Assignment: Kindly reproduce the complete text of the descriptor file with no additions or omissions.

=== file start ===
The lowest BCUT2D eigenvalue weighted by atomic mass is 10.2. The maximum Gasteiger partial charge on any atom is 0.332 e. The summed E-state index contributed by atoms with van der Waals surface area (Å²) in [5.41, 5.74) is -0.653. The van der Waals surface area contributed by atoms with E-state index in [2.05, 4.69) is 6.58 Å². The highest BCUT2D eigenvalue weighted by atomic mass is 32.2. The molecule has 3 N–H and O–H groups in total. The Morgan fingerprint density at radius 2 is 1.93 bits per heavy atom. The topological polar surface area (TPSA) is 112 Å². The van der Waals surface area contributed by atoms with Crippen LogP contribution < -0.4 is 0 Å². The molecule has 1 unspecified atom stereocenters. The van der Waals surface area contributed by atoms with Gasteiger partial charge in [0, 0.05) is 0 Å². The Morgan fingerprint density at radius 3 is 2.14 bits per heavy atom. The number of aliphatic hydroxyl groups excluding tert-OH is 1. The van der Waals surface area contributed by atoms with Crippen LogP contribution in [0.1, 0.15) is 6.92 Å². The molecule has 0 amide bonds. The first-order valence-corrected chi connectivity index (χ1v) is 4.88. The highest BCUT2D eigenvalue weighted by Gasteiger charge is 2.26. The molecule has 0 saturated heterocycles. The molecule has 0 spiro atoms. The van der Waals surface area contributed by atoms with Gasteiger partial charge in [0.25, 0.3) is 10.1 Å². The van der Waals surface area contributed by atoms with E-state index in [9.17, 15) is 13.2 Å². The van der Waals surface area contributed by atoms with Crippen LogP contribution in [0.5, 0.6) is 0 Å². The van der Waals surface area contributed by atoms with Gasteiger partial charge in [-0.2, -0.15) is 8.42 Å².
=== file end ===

The lowest BCUT2D eigenvalue weighted by atomic mass is 10.2. The maximum Gasteiger partial charge on any atom is 0.332 e. The summed E-state index contributed by atoms with van der Waals surface area (Å²) in [5.41, 5.74) is -0.653. The van der Waals surface area contributed by atoms with E-state index in [2.05, 4.69) is 6.58 Å². The highest BCUT2D eigenvalue weighted by atomic mass is 32.2. The molecule has 3 N–H and O–H groups in total. The Morgan fingerprint density at radius 2 is 1.93 bits per heavy atom. The topological polar surface area (TPSA) is 112 Å². The van der Waals surface area contributed by atoms with Crippen LogP contribution < -0.4 is 0 Å². The molecule has 1 unspecified atom stereocenters. The van der Waals surface area contributed by atoms with Gasteiger partial charge in [0, 0.05) is 0 Å². The Morgan fingerprint density at radius 3 is 2.14 bits per heavy atom. The number of aliphatic hydroxyl groups excluding tert-OH is 1. The van der Waals surface area contributed by atoms with Crippen LogP contribution in [0.1, 0.15) is 6.92 Å². The molecule has 0 amide bonds. The first-order valence-corrected chi connectivity index (χ1v) is 4.88. The highest BCUT2D eigenvalue weighted by Gasteiger charge is 2.26. The molecule has 0 saturated heterocycles. The molecule has 0 spiro atoms. The van der Waals surface area contributed by atoms with Gasteiger partial charge in [0.25, 0.3) is 10.1 Å². The van der Waals surface area contributed by atoms with E-state index in [9.17, 15) is 13.2 Å². The van der Waals surface area contributed by atoms with Crippen LogP contribution in [0.5, 0.6) is 0 Å². The van der Waals surface area contributed by atoms with Gasteiger partial charge in [-0.2, -0.15) is 8.42 Å².